So, this is how you differentiate which subscription triggered this push.

So, in this case let’s say it was our shared changes.

Now we can go off and fetch that shared data.

And we’ll talk about that in just a second.

And when that’s done, we call it CompletionHandler that was passed into this method.

Okay. So, now we are listening for pushes.

And let’s say some time later your application gets a push.

So, what do we do?

Remember what we said.

You need to fetch new changes.

And so let’s look at a graphical example of sort of how this works.

So, we got to push into our device.

And we said, okay, that’s for the shared database.

There are sort of 2 steps you need to take.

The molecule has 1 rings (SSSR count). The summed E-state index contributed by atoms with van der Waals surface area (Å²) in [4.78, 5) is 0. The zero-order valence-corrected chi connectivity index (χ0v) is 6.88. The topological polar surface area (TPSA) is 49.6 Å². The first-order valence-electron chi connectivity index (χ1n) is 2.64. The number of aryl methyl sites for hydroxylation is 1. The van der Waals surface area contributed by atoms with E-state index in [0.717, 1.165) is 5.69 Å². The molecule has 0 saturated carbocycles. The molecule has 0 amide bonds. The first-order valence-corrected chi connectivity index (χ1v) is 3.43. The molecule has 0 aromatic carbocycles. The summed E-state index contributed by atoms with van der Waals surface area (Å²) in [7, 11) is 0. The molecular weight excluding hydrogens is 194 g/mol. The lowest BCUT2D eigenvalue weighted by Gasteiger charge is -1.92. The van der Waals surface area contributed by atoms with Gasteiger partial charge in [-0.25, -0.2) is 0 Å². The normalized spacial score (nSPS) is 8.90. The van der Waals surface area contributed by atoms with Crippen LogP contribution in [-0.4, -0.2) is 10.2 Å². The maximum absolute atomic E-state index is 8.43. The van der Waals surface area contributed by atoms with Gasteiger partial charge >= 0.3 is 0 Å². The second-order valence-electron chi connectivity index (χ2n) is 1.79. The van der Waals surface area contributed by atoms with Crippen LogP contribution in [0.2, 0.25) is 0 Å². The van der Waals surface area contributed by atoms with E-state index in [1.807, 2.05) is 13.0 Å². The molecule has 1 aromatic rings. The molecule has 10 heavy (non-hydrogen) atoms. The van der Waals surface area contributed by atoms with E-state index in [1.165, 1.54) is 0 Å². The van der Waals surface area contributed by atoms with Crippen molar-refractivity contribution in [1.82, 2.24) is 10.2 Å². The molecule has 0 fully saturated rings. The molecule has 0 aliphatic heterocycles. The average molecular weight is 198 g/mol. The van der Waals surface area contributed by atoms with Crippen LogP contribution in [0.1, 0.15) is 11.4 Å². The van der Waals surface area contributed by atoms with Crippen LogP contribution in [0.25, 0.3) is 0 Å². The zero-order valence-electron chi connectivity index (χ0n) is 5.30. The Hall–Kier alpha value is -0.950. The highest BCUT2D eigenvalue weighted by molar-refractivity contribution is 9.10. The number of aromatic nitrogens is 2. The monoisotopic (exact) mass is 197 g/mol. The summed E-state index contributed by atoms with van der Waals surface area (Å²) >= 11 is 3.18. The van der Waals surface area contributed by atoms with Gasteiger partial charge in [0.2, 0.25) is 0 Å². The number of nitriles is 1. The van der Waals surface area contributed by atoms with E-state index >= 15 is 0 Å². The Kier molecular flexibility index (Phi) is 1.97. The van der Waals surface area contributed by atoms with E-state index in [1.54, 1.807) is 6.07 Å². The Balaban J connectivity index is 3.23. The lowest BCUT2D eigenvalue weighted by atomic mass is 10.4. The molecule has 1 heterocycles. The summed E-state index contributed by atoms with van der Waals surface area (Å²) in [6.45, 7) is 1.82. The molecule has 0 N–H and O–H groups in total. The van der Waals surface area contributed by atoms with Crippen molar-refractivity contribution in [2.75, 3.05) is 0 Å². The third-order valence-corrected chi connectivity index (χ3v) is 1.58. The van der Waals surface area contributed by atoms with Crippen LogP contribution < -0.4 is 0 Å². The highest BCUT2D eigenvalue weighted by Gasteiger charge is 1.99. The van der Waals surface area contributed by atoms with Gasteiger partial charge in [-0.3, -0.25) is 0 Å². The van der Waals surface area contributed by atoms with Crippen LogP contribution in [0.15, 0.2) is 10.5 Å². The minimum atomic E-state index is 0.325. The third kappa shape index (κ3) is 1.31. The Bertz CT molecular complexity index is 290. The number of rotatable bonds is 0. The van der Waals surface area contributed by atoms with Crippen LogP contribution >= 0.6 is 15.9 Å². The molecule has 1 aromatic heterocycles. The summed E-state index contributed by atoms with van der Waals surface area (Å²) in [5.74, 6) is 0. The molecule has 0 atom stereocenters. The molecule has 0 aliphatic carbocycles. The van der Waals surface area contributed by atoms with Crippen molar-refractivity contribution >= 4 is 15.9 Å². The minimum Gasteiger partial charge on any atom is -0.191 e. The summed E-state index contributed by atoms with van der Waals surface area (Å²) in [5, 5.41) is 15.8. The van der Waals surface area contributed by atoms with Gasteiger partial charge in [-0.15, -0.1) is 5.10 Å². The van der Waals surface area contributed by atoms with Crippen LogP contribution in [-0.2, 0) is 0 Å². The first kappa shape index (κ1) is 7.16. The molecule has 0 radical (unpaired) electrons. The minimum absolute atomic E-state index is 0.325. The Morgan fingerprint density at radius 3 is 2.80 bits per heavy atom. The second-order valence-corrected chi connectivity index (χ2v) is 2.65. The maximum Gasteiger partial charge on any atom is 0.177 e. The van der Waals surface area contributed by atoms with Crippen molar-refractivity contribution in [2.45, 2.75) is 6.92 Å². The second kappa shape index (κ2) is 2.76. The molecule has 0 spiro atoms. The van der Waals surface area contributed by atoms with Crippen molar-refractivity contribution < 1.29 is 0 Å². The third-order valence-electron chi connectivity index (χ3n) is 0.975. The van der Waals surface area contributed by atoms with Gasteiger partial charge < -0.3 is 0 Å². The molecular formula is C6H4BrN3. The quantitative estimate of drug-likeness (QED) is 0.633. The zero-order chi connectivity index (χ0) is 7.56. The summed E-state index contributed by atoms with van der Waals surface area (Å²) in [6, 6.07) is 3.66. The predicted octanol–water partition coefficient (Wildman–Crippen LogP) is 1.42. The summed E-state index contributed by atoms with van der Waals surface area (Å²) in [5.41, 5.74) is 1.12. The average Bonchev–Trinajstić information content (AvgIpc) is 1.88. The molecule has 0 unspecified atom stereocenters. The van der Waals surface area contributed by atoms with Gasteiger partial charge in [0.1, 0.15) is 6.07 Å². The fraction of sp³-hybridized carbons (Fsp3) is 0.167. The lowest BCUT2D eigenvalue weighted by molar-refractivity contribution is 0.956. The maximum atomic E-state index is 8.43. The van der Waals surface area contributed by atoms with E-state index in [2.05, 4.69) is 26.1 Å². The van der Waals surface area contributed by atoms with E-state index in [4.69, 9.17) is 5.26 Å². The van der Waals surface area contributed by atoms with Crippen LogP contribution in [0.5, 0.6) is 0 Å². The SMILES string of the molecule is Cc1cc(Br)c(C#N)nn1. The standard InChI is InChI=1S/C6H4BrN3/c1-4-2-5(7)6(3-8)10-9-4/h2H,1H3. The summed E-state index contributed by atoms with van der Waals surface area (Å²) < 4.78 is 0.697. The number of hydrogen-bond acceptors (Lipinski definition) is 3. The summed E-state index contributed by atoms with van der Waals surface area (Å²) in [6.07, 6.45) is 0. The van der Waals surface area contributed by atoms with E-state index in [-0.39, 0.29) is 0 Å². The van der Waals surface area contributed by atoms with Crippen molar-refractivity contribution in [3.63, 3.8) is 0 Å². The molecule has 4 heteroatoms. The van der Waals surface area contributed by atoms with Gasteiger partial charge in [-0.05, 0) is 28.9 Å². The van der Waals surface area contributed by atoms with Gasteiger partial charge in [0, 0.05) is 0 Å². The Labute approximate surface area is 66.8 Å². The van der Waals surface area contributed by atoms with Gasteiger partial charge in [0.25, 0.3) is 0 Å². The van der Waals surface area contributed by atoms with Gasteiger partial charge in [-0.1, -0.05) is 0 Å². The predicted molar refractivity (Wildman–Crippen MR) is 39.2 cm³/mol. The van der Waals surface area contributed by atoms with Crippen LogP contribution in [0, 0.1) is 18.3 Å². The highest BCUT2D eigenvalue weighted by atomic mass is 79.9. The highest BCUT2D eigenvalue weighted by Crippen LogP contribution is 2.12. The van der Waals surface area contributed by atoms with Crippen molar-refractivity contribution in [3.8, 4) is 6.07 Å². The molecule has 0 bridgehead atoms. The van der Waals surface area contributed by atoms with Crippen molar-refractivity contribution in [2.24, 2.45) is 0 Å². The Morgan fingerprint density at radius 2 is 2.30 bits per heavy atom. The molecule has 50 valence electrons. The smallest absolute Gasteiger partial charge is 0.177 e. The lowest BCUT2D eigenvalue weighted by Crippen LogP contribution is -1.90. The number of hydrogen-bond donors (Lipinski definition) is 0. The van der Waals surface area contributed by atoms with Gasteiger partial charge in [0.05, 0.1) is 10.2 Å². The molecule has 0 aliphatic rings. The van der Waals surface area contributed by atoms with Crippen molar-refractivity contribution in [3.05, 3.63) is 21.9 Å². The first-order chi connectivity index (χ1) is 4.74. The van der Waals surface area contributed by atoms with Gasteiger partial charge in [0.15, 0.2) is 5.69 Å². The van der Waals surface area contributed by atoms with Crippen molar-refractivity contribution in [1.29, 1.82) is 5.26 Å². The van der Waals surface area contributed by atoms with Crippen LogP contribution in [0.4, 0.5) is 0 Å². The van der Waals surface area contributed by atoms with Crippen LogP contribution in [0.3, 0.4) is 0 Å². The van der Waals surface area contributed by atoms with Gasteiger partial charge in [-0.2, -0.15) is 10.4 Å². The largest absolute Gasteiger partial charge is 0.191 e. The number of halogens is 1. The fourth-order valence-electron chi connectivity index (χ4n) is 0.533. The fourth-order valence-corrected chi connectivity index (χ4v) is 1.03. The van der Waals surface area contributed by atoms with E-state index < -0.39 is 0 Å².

The first one is, you go and ask the server for which zones changed in the shared database.

Remember we talked about zones before, right, because there may be new zones that showed up that you don’t even know about, because someone shared something with you.

And you pass along a server change token that tells the server where in history you are.

And we’ll dig into that in just a minute.

Step 2 is, now with the no zones, you go back to the server and say, okay, please tell me what records where changed inside of those specific zones.

And again you have change tokens for each zone marking where in history your local device cache is.

All right.

So, let’s talk about that change token thing in a bit more detail.

So, imagine your user has a device, the iPhone we were talking about before, they’re using your application, and they send some changes down to the server.

Those changes are accepted, and the server wants to mark that point in history.